When I was a kid, my mother always seemed mad, or extremely frustrated, with this one plant she had that would not bloom. It was a wisteria and she wanted so badly for it to cover her fence and bloom those beautiful purple flowers. But as I recall, it never did, and eventually she dug it up.

Back then, I had no idea why. But now that I think about it, along with access to internet research, I think I know why it never bloomed. I’m almost positive she had a Chinese species of wisteria. These and the Japanese species are notorious for not blooming for sometimes five years or more after planting. That’s a long time to wait for a flower, don’t you think?

For some folks though, the end justifies the means, and many will wait it out to get the beautiful blooms. There are some helpful hints that may help along the wait, for those committed to this variety.

First, make sure it is planted in full sun. It can tolerate some shade but full sun gives you the best opportunity for blooming success. If you think it is getting too much shade, transplant it when it is dormant.

Next, prune it back. The process of removing old wood stimulates this plant to bloom. You can prune wisteria in the summer after its spring bloom, and up to four times in the winter when it is dormant.

Also, feeding it with a blooming fertilizer, meaning high phosphorous (the middle number), will also give the best chance for blooms. If you put high nitrogen fertilizer on it (the first number), you’ll get foliage and no blooms.

Another more extreme way of pruning is “root pruning.” In an article written by David Beaulieu, he mentions cutting a foot deep into the ground around the wisteria, maybe 3 feet out, to cut some of the underground roots. This is also supposed to stimulate flower production without harming the plant.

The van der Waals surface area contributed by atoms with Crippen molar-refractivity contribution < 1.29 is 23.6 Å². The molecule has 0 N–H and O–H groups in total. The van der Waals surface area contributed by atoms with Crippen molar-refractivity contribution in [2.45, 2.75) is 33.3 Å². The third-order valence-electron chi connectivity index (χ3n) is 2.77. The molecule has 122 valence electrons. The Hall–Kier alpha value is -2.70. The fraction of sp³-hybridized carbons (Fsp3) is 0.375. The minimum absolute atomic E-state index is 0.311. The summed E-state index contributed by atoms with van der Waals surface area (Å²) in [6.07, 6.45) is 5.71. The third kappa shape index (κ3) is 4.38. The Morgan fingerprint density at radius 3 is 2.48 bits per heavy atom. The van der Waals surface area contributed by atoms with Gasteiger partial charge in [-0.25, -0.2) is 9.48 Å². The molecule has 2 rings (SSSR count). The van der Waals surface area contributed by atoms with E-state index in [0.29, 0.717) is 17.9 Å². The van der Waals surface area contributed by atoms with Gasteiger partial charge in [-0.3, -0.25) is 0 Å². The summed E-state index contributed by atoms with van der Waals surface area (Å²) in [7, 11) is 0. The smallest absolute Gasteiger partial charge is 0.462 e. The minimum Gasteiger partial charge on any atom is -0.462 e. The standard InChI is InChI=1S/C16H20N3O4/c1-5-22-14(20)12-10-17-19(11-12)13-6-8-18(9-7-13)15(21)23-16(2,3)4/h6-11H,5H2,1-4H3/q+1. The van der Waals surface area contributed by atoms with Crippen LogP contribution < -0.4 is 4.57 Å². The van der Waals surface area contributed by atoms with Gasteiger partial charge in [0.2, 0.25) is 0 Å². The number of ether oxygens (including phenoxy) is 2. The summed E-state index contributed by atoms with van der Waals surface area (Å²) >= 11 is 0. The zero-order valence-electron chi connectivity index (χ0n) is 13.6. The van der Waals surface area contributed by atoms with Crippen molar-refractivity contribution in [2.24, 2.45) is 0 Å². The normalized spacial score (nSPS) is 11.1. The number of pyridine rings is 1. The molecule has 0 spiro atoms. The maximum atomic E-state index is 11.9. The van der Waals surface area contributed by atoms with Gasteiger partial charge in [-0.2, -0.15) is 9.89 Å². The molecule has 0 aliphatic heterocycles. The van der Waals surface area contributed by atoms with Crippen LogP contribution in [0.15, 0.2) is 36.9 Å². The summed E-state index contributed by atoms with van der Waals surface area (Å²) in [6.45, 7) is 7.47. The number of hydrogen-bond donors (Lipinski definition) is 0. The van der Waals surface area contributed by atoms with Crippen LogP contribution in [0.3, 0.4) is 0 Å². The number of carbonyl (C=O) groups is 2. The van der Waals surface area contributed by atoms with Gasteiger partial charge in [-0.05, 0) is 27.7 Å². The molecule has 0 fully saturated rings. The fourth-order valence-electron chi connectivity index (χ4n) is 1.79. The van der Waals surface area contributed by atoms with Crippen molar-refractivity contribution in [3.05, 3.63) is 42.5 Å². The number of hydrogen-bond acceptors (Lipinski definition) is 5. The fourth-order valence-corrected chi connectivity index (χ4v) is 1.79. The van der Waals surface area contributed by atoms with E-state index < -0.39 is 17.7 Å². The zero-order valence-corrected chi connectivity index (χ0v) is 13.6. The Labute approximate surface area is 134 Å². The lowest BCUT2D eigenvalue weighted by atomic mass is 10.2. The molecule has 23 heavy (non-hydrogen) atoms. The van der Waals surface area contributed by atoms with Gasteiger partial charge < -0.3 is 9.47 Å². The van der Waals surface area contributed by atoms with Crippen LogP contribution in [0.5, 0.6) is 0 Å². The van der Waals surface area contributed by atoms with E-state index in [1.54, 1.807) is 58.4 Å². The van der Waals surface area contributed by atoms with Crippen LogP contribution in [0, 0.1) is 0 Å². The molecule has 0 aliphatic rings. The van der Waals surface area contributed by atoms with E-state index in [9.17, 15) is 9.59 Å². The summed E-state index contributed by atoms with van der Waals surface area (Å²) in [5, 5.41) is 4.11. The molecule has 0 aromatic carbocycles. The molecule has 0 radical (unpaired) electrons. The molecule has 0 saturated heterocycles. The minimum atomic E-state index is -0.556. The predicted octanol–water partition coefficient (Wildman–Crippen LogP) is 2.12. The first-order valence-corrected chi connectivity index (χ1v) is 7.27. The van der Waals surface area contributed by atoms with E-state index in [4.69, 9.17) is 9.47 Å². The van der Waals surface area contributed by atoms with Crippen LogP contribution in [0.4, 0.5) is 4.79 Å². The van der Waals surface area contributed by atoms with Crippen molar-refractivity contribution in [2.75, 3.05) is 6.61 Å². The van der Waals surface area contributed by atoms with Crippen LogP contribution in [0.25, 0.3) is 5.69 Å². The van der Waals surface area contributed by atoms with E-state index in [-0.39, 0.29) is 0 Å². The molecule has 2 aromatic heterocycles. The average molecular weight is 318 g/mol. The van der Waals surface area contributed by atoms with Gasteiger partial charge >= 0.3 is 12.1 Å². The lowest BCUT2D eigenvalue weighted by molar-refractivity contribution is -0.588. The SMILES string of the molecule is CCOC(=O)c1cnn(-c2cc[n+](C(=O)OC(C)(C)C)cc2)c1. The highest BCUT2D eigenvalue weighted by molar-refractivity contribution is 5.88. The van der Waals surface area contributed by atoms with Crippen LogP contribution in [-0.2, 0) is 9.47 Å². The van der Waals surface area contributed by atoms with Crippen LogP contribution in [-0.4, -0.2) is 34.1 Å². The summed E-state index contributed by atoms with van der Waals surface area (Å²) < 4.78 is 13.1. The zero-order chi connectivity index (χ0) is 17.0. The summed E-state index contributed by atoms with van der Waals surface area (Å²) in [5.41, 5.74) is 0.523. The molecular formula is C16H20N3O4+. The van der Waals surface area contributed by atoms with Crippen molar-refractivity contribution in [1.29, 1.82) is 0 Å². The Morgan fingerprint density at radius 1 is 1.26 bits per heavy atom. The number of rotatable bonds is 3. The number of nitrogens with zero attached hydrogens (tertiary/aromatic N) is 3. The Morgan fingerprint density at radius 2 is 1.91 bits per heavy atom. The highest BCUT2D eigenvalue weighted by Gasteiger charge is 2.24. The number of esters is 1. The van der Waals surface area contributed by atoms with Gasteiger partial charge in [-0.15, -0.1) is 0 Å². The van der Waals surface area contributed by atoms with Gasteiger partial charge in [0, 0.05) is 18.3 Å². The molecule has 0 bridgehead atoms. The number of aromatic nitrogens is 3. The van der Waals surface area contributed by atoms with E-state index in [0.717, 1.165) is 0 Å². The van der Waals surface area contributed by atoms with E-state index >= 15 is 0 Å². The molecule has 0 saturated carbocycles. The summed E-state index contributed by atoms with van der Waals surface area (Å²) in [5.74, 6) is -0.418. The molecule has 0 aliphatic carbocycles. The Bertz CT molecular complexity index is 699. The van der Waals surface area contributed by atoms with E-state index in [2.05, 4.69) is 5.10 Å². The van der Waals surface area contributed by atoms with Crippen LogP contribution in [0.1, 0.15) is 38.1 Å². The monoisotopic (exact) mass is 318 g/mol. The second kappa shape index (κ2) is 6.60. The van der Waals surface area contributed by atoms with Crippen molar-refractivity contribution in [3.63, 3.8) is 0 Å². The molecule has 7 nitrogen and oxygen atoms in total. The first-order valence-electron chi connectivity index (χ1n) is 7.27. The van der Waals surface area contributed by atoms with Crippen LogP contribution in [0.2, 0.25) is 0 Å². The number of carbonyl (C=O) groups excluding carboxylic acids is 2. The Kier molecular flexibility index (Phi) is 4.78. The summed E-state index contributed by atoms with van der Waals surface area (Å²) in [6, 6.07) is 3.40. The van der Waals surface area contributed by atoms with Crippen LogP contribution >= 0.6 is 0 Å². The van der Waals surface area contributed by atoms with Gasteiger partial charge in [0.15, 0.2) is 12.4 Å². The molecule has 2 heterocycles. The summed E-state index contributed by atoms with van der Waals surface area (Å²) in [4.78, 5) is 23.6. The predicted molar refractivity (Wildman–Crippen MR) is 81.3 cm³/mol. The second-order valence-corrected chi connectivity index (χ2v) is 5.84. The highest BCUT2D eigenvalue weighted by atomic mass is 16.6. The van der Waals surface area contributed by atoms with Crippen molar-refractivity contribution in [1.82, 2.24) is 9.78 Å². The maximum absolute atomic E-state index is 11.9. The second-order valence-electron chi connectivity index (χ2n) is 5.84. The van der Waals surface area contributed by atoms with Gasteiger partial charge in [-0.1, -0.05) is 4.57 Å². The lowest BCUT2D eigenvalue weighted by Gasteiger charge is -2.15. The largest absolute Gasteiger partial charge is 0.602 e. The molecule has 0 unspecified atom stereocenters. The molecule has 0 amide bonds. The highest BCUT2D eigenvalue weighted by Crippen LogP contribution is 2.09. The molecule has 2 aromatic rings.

Finally, you can always plant smarter by getting the American species of wisteria. There are a few reasons why this may be your best bet.

The American species is quicker blooming. Also, it is more cold hardy and won’t get frost damage as easily as the Eastern varieties. This will help to have a longer-lasting, healthier-blooming plant.

Lastly, ours is less invasive than the Eastern wisterias, which have been put on the invasive species list. You must be a disciplined pruner or the Chinese and Japanese species can grow out of control and take over where you may not want them.

I wish my mom would have known these things, since it would have saved her a lot of needless frustration and wishful thinking.

If we do our homework and plant smart, we will hopefully select the right plant for our expectations and get years of enjoyment from it.

Darla Horner Menking is an outdoor enthusiast and Herald correspondent. Contact her at darla.menking@gmail.com.

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